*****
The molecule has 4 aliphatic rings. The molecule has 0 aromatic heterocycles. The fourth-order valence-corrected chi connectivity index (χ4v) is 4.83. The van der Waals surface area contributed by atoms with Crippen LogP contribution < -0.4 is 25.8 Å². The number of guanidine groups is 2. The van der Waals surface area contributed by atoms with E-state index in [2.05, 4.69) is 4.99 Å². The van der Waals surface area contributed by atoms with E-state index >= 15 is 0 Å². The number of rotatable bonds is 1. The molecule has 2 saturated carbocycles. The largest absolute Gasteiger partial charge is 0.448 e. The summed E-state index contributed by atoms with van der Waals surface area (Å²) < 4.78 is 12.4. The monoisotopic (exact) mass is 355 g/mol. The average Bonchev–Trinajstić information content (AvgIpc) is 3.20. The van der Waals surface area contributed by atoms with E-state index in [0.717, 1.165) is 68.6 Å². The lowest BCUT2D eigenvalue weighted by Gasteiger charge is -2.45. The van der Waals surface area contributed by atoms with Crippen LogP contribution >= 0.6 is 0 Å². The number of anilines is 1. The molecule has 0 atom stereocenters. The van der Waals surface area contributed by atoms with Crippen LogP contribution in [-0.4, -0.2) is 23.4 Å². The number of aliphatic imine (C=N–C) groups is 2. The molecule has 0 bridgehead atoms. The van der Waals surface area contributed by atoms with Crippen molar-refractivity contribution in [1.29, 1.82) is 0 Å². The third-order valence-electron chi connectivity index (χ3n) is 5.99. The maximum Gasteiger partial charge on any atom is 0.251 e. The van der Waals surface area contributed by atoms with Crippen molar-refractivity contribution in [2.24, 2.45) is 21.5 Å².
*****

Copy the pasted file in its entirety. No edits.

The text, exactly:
The molecule has 4 aliphatic rings. The molecule has 0 aromatic heterocycles. The fourth-order valence-corrected chi connectivity index (χ4v) is 4.83. The van der Waals surface area contributed by atoms with Crippen LogP contribution < -0.4 is 25.8 Å². The number of guanidine groups is 2. The van der Waals surface area contributed by atoms with E-state index in [2.05, 4.69) is 4.99 Å². The van der Waals surface area contributed by atoms with E-state index >= 15 is 0 Å². The number of rotatable bonds is 1. The molecule has 2 saturated carbocycles. The largest absolute Gasteiger partial charge is 0.448 e. The summed E-state index contributed by atoms with van der Waals surface area (Å²) < 4.78 is 12.4. The monoisotopic (exact) mass is 355 g/mol. The average Bonchev–Trinajstić information content (AvgIpc) is 3.20. The van der Waals surface area contributed by atoms with E-state index in [0.717, 1.165) is 68.6 Å². The lowest BCUT2D eigenvalue weighted by Gasteiger charge is -2.45. The van der Waals surface area contributed by atoms with Crippen LogP contribution >= 0.6 is 0 Å². The number of anilines is 1. The molecule has 0 atom stereocenters. The van der Waals surface area contributed by atoms with Crippen LogP contribution in [-0.4, -0.2) is 23.4 Å². The number of aliphatic imine (C=N–C) groups is 2. The molecule has 0 bridgehead atoms. The van der Waals surface area contributed by atoms with Crippen molar-refractivity contribution in [1.29, 1.82) is 0 Å². The third-order valence-electron chi connectivity index (χ3n) is 5.99. The maximum Gasteiger partial charge on any atom is 0.251 e. The van der Waals surface area contributed by atoms with Crippen molar-refractivity contribution in [2.24, 2.45) is 21.5 Å².